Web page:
A quiet public park is situated in the center of this picture-perfect town, where mothers and their small children and young couples enjoyed each other's company on this sun-filled day.
A bronze statue of a small boy clutching an American flag, stood at one side of the park as a tribute to those who lost their lives in World War II (picture 2).
A small walkway circumnavigated the area, taking one passed a few blooming bushes and benches. I pictured this as a great place to sip a tall glass of iced tea, nibble a cookie and read an absorbing book...in the shade, of course!
As we planned our drive from San Francisco to wine country, it was suggested that we make Healdsburg the first stop on our itinerary. This part of Sonoma County is a less crowded destination than others, yet offers a variety of wine tasting opportunities.
We were pleasantly surprised in Healdsburg--the shady streets lined with unique little shops, some of which were topped with bright green awnings, numerous restaurants/eateries providing outdoor dining and friendly people everywhere, certainly contributed to making us want to spend time here.
Healdsburg would be a wonderful 'point of interest' for anyone traveling to this general area. Only 69 miles from San Francisco, I'm certain that you'd find it a worthwhile stop, too!
As I perused the Russian River Wine Road brochure, sent as part of a tourist packet, I circled wineries near Healdsburg that looked interesting.
I researched a few online, finding that Hopkiln Winery was one of the oldest in Sonoma County. It's fine old restored hop kiln certainly was unique. Flower filled planters greeted us at the door, while a small pond glistened in the sun.
In 1880, Sol Waters purchased a ranch in an area where hops was a major crop. He decided to build a hops dryer in 1905, to be of service to the local farmers.
There were bets all around that the three story hop kiln would NOT be finished in time for the 1905 hops harvest. Surprisingly, the structure was complete in 35 days! It's three prominent towers, gabled roof and thick walls have become a landmark in this part of the county.
picture #2 wine tasting at Hopkiln
picture #3 a pleasant picnic area
picture #4 the catfish lake
Hopkiln produces Gewurztraminer; Sauvignon Blanc, non-oaked Chardonnay; Thousand Flowers (a blend of Chardonnay, Gewurztraminer, Chenin Blanc, Muscat Canelli and Sauvignon); an Estate Pinot Noir and two full-bodied reds: Big Red and Rushin' River Red.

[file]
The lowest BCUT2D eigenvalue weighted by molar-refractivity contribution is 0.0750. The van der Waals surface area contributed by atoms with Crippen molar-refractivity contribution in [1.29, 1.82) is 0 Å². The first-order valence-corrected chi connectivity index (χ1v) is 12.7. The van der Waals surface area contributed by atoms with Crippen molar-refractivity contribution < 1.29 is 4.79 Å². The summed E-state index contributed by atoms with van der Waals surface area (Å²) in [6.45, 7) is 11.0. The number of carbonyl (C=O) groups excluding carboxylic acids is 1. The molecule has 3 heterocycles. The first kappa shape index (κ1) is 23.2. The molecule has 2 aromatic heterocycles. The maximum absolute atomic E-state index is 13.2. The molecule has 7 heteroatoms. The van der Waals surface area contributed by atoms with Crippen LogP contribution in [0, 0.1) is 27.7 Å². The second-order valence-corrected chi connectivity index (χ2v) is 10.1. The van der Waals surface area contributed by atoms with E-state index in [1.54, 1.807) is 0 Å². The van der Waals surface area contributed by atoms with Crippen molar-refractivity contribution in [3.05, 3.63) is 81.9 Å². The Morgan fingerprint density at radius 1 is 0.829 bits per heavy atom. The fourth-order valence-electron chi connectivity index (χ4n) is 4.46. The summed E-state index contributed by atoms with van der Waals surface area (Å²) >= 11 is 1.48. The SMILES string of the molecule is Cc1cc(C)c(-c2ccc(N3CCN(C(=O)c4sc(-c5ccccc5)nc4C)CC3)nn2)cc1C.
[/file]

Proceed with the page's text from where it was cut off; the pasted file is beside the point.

Our grandson was directed outside to a basket of bread scraps to toss to the hungry catfish--they were huge! A very nice gift shop was on the premises, which held candies, crackers and cheese and bottles of wine.
Karen reserved a spot for us at the Schlumberger tour and our guide was excellent, this si the first time that we actually got an explantion as well as a tour of the actual vineyards themselves, the explantions about why particular varieties are planted on different parts of the property and why those types create certain tastes was great. We also learned that even though the producers are American they still import barrels from France. The type of wood available in the US and other markets changes the taste too much.
Karen decided that we should enjoy a day in "wine country", just north of San Francisco, so we headed out to Healdsburg. Here at the Schlumberger Vineyard we enjoyed a very well done tour, given by Sally Anthony, of not only the production facilities, but also the storage area (where we saw all the various vintages being held for our future enjoyment) but also the vineyard itself, along with explanations about the actual types of grapes they grow and how the vineyard is designed to accomodate the different varieties.
After the tour we entered their KITCHEN, yes you actually enter the estate house kitchen, and there we did the wine tasting. The estate also has rooms to rent with breakfast and wine included.
One of my favorite winery stops, less for the wine than the uniqueness and historic value of the building, is Hop Kiln. The big barn-like tasting room is home to friendly employees. Behind the building is a lovely pond with picnic tables. This makes this a great spot to take a break and enjoy a picnic lunch.
Cabernet Sauvignon, Chardonnay, Late Harvest Wines, Riesling, Zinfandel
Sausal is a small, friendly, especially pretty winery where the tasting room folks are friendly and the wine is poured rather freely. Check out the Cellar Cat Red, dedicated to the pussies who live on the premisses.
Take the 128 Exit from Hwy 101 and drive through the vineyards and orchards just north of Healdsburg. This medium sized winery has a beautiful, friendly tasting room and the folks here will share their knowledge with you. Tours of the wine caves can be arranged by appointment. There are picnic tables on the grounds.
While you're here, ask about the Wine Club. This winery has a yearly gathering where teams get together to create "wine club blends". The best blend becomes one of next years' offerings.